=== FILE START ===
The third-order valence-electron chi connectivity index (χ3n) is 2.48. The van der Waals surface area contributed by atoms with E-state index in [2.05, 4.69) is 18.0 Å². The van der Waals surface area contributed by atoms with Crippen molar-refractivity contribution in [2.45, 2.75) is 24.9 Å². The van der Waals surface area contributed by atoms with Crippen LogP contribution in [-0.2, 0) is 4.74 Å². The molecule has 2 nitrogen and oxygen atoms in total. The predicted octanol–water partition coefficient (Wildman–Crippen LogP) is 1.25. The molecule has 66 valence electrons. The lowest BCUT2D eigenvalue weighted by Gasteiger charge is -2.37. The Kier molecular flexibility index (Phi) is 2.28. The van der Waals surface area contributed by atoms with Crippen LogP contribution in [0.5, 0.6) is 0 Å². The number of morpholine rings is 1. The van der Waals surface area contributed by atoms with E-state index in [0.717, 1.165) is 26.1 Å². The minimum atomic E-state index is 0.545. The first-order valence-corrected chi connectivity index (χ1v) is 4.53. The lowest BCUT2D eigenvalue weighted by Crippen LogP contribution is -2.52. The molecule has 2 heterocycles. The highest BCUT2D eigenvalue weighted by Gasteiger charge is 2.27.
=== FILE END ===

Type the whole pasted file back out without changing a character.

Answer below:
The third-order valence-electron chi connectivity index (χ3n) is 2.48. The van der Waals surface area contributed by atoms with E-state index in [2.05, 4.69) is 18.0 Å². The van der Waals surface area contributed by atoms with Crippen molar-refractivity contribution in [2.45, 2.75) is 24.9 Å². The van der Waals surface area contributed by atoms with Crippen LogP contribution in [-0.2, 0) is 4.74 Å². The molecule has 2 nitrogen and oxygen atoms in total. The predicted octanol–water partition coefficient (Wildman–Crippen LogP) is 1.25. The molecule has 66 valence electrons. The lowest BCUT2D eigenvalue weighted by Gasteiger charge is -2.37. The Kier molecular flexibility index (Phi) is 2.28. The van der Waals surface area contributed by atoms with Crippen LogP contribution in [0.5, 0.6) is 0 Å². The number of morpholine rings is 1. The van der Waals surface area contributed by atoms with E-state index in [0.717, 1.165) is 26.1 Å². The minimum atomic E-state index is 0.545. The first-order valence-corrected chi connectivity index (χ1v) is 4.53. The lowest BCUT2D eigenvalue weighted by Crippen LogP contribution is -2.52. The molecule has 2 heterocycles. The highest BCUT2D eigenvalue weighted by Gasteiger charge is 2.27.